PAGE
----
|Volume 6 Issue 208 Published - 14:00 UTC 08:00 EST 26-Jul-2004 Next Update - 14:00 UTC 08:00 EST 27-Jul-2004||Editor: Susan K. Boyer, RN
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Combined radiation and vaccine therapy can halt tumor proliferation
NCI researchers have shown that sub-lethal doses of radiation administered in combination with tumor-specific vaccines can reduce tumor size and stimulate immune system-related cells.
In the 15 June 15 Cancer Research, a team of NCI scientists led by Drs. Mala Chakraborty and James Hodge demonstrated that exposure to low amounts of radiation, either by single or multiple doses, can augment the effects of a tumor-specific vaccine regimen. Recent research has shown that sub-lethal amounts of radiation can be used to stimulate host immune system cells without causing serious tissue damage.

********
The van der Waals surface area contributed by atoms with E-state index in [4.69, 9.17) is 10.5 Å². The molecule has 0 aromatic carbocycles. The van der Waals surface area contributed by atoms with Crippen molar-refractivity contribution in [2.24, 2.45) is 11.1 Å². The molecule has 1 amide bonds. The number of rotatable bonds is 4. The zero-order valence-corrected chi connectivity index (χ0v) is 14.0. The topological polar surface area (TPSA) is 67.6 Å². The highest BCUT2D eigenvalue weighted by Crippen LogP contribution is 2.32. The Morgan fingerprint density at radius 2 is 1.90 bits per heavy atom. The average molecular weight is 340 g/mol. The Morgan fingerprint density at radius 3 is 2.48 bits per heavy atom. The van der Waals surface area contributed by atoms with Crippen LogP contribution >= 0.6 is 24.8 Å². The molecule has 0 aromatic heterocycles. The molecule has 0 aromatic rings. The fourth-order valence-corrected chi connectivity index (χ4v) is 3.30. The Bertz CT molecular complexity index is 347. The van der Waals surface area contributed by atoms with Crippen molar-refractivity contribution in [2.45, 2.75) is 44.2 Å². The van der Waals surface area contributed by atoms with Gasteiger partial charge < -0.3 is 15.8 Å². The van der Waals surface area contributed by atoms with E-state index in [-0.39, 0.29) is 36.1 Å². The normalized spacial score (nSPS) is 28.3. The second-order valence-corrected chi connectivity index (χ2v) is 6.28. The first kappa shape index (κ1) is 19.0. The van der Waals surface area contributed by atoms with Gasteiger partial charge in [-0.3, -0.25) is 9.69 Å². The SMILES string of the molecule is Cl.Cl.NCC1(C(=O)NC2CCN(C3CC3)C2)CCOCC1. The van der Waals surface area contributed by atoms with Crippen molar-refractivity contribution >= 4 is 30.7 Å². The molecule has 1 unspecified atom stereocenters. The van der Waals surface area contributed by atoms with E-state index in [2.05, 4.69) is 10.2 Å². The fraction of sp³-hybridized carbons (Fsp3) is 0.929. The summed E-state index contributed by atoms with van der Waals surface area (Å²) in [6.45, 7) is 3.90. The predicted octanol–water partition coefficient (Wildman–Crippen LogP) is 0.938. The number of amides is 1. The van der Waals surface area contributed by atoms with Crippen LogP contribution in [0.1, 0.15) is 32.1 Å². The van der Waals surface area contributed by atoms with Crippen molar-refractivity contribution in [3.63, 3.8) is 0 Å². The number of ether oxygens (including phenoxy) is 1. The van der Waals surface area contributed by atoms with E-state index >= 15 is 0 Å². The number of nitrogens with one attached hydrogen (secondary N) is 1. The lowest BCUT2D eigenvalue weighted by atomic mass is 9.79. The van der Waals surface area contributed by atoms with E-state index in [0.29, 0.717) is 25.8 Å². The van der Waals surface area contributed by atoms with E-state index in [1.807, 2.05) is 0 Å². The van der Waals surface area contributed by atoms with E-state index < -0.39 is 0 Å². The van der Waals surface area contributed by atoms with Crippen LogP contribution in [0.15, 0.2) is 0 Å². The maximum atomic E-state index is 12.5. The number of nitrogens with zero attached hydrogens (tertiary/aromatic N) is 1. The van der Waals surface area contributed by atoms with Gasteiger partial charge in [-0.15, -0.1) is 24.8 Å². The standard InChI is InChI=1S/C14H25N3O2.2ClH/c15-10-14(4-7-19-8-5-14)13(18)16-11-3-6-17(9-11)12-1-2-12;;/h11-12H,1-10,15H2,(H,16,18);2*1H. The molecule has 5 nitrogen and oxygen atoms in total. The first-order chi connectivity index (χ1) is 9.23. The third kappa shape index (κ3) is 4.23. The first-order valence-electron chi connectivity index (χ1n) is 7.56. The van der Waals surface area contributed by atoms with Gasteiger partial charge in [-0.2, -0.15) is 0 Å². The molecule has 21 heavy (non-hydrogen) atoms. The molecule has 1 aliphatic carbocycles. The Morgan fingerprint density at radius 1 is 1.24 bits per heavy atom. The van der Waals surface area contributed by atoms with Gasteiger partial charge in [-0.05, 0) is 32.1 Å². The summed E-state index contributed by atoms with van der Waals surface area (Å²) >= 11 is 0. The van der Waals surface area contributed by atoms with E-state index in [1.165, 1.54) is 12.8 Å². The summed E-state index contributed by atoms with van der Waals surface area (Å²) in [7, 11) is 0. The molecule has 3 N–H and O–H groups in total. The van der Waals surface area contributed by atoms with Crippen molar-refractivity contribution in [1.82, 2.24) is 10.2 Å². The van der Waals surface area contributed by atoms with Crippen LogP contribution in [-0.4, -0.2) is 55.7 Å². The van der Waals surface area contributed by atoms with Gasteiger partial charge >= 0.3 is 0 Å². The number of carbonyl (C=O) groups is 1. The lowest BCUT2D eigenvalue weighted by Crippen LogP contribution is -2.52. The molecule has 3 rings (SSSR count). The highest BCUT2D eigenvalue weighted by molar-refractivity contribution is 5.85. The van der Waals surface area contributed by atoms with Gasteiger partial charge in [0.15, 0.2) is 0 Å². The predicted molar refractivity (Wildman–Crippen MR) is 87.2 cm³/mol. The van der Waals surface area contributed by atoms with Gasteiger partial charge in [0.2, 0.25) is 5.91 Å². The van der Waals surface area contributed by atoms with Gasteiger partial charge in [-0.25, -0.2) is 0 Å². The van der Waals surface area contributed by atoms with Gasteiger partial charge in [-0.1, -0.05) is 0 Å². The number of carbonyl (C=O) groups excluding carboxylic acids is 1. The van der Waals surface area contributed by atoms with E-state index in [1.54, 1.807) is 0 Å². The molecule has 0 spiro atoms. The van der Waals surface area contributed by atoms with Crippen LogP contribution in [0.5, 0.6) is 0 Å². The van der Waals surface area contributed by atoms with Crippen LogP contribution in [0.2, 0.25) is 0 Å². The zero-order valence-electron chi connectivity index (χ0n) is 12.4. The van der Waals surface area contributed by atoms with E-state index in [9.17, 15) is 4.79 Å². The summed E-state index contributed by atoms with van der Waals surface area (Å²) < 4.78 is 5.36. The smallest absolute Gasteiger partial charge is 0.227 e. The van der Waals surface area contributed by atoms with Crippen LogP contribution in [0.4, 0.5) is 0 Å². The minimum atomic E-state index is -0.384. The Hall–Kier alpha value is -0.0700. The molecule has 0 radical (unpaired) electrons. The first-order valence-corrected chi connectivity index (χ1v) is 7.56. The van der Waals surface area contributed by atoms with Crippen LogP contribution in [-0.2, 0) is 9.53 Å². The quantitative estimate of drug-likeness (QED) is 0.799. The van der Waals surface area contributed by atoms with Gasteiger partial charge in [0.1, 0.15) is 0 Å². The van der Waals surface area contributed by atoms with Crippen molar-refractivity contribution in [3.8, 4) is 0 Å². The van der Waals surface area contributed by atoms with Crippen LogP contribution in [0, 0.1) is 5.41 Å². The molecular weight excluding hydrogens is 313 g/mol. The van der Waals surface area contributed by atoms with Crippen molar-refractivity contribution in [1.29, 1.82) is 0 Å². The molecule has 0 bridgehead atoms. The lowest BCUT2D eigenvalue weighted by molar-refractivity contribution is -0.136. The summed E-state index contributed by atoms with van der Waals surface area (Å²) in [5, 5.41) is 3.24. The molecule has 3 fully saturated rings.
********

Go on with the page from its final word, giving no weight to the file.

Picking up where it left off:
Vaccine therapy, currently only in experimental stages, also focuses on generating a greater host immune response to cancer. Using mouse models to assess several endpoints, including the expression of proteins in tumors and the rise of T cells within the tumor site, scientists reported that at 8 days following tumor transplant, mice that received vaccine or radiation therapy alone did not have significant tumor reduction.
Mice that received combination vaccine and radiation treatment demonstrated a marked decline in tumor growth as well as volume.
When single-dose radiation therapy was compared with fractionated dose radiation therapy (both in conjunction with the vaccine), approximately 50 percent of the mice were cured of tumor. This combination therapy “may induce far more effective anti-tumor responses than those seen using either modality alone,” the authors noted.
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